MiFID II, 9 months after: Where do we stand in Luxembourg?


MiFID II, 9 months after: Where do we stand in Luxembourg?

11 September 2018

Regulatory News Alert

MiFID II, live across the EU since 3 January 2018, became officially live in Luxembourg with the law and Grand-Ducal Regulation/Decree of 30 May 2018 on markets in financial instruments (the “Law”), which was published in the Luxembourg Mémorial A on 31 May 2018.

Since the go-live date on 3 January, the major event is that there were no big disruptions or breaks. MiFID II's first day escaped the big disruption that had been feared, at least on the surface. However, are we ready at the Luxembourg market level? We haven’t yet reached our destination on the MiFID journey. As with all things regarding regulation, there is always more to do. As we know, where there are rules, more often follow.

Based on regulatory publications and statements, there are nevertheless at least three areas to highlight:

  1. Areas where revisions to MiFID II are already planned or underway;
  2. Areas where medium-term revisions to MiFID II are possible; and finally
  3. The key areas of MiFID II over which supervisors are expected to focus.

1/ Areas where revisions to MiFID II are already planned or underway:

  • Suitability: on 24 May, the European Commission proposed new rules that will affect investment advice. The rule will require investment firms providing investment advice and portfolio management to introduce questions in their profile and suitability assessment that would help identify the client's investment objectives in terms of environmental, social, and governance (ESG) preferences. The final recommendations to the client should reflect both the financial objectives and, where relevant, the ESG preferences of that client. This is likely to contaminate the entire asset management industry through second layer effects.
  • Review of the prudential framework for investment firms: the European Commission published its plans for a regulation and directive; the overhaul aim is to introduce more proportionate and risk-sensitive rules for investment firms.
  • Revised third country rules: in response to Brexit, it has also proposed changes to the MiFID II third country regime.

2/ Areas where medium-term revisions to MiFID II are possible:

  • Payment for research: the European Commission has launched an impact assessment on the payment for research rules, looking in particular at the impact on fixed income instruments and SMEs’ access to finance—the outcome of which will certainly lead to a review of the current rule.
  • Third-country regime: Steven Maijoor, ESMA Chair, has spoken about the need for a “comprehensive regime for third country trading venues,” as about 40 percent of trading in shares issued in the EU27 currently takes place on UK trading venues. While MiFID II creates specific equivalence regimes for third-country venues for the purposes of the trading obligations, it does not provide harmonization for some areas of remote access, including the conditions under which third-country venues may access EU liquidity through the placing of trading screens (namely the direct access to a US stock exchange). As such, Maijoor would “welcome an initiative by the Commission with respect to third country trading venues” that would solve this issue pending since MIFID I.1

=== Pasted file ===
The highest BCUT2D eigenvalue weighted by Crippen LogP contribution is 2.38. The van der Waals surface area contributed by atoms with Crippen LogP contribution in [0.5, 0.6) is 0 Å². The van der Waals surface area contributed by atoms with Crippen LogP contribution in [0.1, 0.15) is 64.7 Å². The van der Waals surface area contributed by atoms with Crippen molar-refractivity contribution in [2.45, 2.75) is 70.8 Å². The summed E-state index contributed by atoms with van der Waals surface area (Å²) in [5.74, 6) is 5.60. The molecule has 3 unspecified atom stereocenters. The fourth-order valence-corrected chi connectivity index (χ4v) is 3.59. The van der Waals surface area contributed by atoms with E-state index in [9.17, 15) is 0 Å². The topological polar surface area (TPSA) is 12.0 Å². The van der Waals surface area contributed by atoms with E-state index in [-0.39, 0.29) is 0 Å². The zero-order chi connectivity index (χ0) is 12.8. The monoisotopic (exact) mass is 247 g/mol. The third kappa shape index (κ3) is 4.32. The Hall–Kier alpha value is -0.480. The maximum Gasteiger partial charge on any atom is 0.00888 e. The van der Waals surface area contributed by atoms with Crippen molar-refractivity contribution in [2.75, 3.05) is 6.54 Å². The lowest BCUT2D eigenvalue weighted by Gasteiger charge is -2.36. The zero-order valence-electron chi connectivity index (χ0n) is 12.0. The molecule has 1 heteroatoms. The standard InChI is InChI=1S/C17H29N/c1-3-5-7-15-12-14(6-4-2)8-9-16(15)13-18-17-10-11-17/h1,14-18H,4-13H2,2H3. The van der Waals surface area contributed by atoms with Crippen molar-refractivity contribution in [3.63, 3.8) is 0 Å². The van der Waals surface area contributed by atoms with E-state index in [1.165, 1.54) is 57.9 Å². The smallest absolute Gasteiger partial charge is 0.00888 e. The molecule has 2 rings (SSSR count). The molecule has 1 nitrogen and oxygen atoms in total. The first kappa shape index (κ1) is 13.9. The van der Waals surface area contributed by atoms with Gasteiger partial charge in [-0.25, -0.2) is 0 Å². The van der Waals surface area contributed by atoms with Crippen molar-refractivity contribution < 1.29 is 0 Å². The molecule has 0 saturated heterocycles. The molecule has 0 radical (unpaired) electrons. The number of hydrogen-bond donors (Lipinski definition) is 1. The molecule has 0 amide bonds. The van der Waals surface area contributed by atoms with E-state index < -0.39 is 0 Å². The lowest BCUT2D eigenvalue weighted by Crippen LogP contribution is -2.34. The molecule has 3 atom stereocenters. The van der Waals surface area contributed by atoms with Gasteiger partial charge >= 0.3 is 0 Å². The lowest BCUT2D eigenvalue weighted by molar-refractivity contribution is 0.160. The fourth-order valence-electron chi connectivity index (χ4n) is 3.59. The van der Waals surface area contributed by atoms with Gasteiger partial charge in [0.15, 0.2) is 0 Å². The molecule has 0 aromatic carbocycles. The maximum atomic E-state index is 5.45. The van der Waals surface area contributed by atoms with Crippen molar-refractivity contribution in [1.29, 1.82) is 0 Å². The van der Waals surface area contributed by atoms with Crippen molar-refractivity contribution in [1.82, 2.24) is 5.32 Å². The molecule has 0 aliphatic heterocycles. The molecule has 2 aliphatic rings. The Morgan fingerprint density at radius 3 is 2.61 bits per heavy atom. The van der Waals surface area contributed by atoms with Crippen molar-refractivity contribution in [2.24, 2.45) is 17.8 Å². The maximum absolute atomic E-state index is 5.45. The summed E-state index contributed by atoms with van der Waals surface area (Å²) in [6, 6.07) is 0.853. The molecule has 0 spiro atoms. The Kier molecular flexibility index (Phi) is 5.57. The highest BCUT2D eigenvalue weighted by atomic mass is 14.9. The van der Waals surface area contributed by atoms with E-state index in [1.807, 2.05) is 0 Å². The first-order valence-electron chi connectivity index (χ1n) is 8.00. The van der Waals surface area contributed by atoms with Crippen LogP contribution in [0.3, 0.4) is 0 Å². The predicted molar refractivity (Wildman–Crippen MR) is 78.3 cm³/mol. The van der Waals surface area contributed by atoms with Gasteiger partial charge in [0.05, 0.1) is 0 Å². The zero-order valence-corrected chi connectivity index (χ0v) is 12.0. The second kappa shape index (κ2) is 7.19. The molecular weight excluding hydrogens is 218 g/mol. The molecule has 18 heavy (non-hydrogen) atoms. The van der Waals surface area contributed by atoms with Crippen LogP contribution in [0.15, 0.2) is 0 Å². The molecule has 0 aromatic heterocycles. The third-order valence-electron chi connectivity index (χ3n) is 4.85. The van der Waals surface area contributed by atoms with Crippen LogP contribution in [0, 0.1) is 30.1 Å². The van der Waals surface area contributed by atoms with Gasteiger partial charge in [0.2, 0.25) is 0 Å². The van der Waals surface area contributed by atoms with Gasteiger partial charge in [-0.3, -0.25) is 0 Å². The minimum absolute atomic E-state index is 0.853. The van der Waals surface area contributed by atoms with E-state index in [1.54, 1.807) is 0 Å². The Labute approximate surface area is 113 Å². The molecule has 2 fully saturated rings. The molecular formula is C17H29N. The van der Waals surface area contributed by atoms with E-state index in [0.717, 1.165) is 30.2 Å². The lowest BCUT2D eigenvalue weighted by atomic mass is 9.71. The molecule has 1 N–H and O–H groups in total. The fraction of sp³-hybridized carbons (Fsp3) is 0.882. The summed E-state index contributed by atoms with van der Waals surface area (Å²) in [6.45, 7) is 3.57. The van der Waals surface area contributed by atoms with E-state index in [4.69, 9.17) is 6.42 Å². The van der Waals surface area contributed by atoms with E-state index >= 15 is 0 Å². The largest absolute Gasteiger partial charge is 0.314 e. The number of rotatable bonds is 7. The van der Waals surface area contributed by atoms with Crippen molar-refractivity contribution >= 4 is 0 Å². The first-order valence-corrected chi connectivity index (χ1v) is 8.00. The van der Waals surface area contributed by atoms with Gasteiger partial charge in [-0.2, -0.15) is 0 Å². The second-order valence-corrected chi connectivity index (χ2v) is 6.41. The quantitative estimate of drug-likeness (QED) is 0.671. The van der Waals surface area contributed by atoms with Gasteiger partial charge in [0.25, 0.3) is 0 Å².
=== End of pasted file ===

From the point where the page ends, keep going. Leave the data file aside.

3/ Overview of MiFID II supervisory activity:

Contrary to other European local supervisory authorities, the CSSF “Commission de Surveillance du Secteur Financier” did not specifically announce information regarding its intentions and focus area, even though its counterparts in other Member States have already planned or arranged visits and missions.

Deloitte has undertaken a review of the planned MiFID II supervisory activities for 2018-19 across ten EU countries2, including ESMA (the European Securities and Markets Authority). We identified eleven supervisory priorities across the different countries, with many of the topics being looked at by regulators in more than one country. The top trio for supervisors appears to be transaction reporting, followed by payment for research and inducements (including enhancement of service), and  retail investment distribution covering areas such as suitability, appropriateness, client reporting, and product governance.

Further detail on each country’s planned supervisory activities can be found in the Annex.

1 Speech by Steven Maijoor, ESMA Chair, MiFID II Implementation – Achievements and Current Priorities, June 2018.

2 Belgium, Cyprus, Czech Republic, France, Germany, Ireland, Luxembourg, Spain, Sweden, and the UK. The Czech, Luxembourg, and Swedish regulators have so far not publicly indicated areas of planned MiFID II supervisory activities, although the Luxembourg regulator has now started firm visits.

PDF - 160kb

How can Deloitte help you?

We can also help you assess your compliance to MIFID II with our D.Ready program, and can help you implement the appropriate strategic or regulatory changes to develop your activity in the new MIFID II environment.

We have developed a MIFID II benchmarking exercise and we can help you stay ahead of regulatory trends with our Kaleidoscope Regulatory Watch service.

Did you find this useful?